Sprint and Clearwire have taken the gloves off in an effort to win approval for their merger by playing what has become Clearwire's favored card. Yep, they have once again threatened to stop paying interest and thus default on their own debt, thereby forcing themselves into bankruptcy. And yes, I think it will probably work -- again.
Ever since Dish tried to derail Sprint's bid of $2.97/share with a competing bid of $3.30, things have gotten a bit messy. Clearwire's board obviously can't ignore such an alternative, but Sprint's majority ownership puts them in a position where they can block alternative deals and financing offers.
Clearwire has used the prospect stopping interest payments on its debt as leverage several times before, forcing Sprint to step up or lose control of all that spectrum. Now Sprint gets to be on the other side of the lever, as minority shareholders must weigh the risks of turning down the deal they have in hand in hopes of a better one they can't even win a shareholder vote for.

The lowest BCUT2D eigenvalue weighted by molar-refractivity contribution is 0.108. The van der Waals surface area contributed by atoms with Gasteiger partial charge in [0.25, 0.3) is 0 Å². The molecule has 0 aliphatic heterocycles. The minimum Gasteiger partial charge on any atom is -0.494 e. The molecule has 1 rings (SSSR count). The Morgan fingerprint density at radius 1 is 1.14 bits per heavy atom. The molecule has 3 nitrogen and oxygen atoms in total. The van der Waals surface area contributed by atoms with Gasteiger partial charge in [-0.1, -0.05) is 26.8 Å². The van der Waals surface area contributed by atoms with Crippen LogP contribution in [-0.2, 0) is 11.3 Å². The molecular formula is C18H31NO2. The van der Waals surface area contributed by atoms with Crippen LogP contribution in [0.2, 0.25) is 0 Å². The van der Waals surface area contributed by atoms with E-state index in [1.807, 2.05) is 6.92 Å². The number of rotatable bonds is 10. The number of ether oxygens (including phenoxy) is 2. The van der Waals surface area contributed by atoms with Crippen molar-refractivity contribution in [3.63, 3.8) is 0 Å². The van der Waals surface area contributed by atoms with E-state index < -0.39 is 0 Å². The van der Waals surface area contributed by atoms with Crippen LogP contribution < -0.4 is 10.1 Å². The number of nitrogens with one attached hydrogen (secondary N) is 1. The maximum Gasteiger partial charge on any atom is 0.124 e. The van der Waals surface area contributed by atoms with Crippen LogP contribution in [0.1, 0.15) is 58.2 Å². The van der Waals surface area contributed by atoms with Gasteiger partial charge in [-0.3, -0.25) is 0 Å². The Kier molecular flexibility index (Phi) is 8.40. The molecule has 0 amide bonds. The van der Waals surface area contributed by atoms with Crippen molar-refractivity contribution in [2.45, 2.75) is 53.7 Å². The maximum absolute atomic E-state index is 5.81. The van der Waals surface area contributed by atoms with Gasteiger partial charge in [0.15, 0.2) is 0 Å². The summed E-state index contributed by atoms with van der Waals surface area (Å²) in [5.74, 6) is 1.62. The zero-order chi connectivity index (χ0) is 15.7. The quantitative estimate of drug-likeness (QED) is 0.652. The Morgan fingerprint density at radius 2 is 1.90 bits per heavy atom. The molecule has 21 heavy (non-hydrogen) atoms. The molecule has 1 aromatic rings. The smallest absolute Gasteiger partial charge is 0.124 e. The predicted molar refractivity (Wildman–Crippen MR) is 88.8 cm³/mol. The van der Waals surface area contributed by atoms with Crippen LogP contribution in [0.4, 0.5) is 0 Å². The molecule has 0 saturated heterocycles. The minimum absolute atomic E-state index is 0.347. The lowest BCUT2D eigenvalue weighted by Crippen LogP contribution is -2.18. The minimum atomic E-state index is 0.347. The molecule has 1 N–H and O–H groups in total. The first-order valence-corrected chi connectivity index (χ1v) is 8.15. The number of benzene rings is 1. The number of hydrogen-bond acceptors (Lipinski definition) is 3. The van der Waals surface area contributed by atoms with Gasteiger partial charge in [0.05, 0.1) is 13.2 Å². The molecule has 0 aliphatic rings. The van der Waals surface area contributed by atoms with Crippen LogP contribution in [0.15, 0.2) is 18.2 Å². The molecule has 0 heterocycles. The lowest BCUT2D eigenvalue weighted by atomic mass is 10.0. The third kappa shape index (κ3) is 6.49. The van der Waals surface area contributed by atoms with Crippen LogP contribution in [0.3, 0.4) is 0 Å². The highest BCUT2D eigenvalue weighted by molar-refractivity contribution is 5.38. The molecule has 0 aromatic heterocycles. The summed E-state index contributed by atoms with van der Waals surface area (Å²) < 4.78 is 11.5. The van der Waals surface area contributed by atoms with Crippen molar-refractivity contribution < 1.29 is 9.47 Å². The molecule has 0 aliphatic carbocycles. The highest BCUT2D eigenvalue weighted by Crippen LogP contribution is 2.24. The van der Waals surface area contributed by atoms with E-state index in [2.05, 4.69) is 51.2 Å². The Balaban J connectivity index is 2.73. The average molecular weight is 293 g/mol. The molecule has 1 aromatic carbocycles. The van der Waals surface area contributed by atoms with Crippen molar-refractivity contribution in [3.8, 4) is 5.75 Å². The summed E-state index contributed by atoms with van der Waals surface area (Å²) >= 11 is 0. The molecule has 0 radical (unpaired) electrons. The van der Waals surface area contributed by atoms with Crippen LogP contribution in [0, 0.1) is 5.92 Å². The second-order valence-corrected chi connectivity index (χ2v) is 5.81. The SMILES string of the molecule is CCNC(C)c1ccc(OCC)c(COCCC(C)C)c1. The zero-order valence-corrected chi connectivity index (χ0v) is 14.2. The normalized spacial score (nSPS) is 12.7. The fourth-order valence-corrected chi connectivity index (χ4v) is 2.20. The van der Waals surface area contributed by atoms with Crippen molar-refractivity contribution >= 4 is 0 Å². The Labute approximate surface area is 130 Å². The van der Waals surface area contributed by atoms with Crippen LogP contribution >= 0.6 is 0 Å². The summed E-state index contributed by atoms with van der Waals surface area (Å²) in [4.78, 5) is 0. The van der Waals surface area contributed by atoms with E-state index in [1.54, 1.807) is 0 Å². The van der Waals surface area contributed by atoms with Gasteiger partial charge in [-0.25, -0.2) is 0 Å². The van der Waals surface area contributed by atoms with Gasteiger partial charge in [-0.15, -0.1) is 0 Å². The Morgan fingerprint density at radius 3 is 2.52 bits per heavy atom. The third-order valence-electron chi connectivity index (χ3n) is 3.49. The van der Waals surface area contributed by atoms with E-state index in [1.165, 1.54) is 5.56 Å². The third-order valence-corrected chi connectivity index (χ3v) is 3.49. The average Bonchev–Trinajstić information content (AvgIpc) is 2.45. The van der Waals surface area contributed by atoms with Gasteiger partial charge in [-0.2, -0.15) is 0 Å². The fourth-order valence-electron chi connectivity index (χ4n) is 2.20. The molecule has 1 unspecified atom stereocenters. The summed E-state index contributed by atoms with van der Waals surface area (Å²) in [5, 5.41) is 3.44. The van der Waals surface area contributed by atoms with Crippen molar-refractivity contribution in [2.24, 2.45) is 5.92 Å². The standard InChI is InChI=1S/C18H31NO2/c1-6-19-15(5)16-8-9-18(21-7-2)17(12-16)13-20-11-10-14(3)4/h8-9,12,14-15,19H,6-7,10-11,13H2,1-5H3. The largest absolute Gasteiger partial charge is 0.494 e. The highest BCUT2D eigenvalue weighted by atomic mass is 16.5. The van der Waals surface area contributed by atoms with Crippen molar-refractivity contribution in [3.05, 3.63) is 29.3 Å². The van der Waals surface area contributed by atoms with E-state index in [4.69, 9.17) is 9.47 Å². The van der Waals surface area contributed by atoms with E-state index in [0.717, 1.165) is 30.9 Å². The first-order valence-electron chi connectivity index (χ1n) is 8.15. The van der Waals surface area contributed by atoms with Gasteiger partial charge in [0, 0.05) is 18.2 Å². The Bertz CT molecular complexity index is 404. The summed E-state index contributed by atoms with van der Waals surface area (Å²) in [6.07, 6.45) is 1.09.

In the wake of DT/T-Mobile's enhanced offer for MetroPCS to pacify opposition from large shareholders, Sprint is clearly ready to play hardball. The fact that Clearwire's actual business burns so much cash gives Sprint that extra BK-urgency ammunition to force a deal through, and they're going to use it.
Yet still, I suspect there is a real chance of Sprint throwing Clearwire shareholders a bone at some point. Certainly the erstwhile WiMAX protagonist's current share price of $3.26 reflects the market's belief that they will. And the additional news that someone else has recently bid $1-1.5B for some of the company's spectrum reflects the fact that things are still quite fluid.
Meanwhile, Dish appears to be taking a new look at what has always seemed the best alternative: merging its spectrum and support into T-MobileUSA. Regulators would surely fall all over themselves to wrap things up with both Sprint and T-Mobile rejuvenated with the spectrum and backing to make the wireless game a viable foursome again.